For really small applications, you can consider super or Ultra capacitors, which can offer power densities much higher than even Lipo Bateries. They are common for robots under a cubic inch in size.
A unit about that size can have 5.5v x 1.2 farads of energy storage. They also come in disc or can configurations that could be disguised as gas or air tanks. For higher voltages wire them in series. For longer run times wire them in parallel or any combination. They aren't cheap. One that size cost about $35 USD a while back in lots of 15 ( group buy, then) I haven't checked singles prices.
http://www.ultracapacitor.co.kr/ultraca ... rison.html
Different unit between Ultracapacitor (Farad) and battery (Ampere hour) makes users to get confused when adopting Ultracapacitor in their system.
The amount of energy stored in ultracapacitor can be easily calculated by using following equation.
Energy (Joule) = ½ x Capacitance (Farad) x Voltage2 (Volts) It can be converted from Farad for Ultracapacitor to Watt hour unit which is normally used for conventional rechargeable battery.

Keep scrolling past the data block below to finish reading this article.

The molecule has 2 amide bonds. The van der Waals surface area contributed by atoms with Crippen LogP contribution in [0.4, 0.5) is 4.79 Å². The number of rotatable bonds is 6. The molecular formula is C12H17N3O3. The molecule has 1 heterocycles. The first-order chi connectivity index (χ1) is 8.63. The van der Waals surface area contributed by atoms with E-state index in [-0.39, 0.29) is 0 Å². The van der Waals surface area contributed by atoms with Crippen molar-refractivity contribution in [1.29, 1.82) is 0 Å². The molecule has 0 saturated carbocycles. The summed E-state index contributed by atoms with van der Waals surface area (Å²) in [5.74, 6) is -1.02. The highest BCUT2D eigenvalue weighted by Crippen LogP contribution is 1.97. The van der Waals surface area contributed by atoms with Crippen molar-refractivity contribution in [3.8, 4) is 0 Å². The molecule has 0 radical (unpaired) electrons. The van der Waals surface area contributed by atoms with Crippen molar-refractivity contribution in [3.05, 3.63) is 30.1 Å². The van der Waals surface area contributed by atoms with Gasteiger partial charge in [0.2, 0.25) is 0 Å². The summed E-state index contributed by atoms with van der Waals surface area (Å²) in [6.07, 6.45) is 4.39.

Energy (Watt hour) = Energy (Joule) / 3600 (sec) LS Mtron recommended to operates ultracapacitor from maximum voltage to half voltage and release ¾ of total energy.
Just make sure to stay under the voltage rating or these babies go off like firecrackers, and use a protection diode to make sure you don't reverse charge them.
A charger can be as simple as a wall wart of the right regulated voltage and a power resistor to slow the charge rate a little so the wall wart doesn't get too hot. The Cap can draw a quicker charge than the wart can deliver.
The caps have very low international resistance, so they don't get hot. They can also be charged or discharged in seconds, which has advantages and disadvantages. They can be charged in a second or two, but they can also be discharged all at once by touching both leads or shorting wires. Think mini welder or taser.
It's how the flash in small cameras are energized.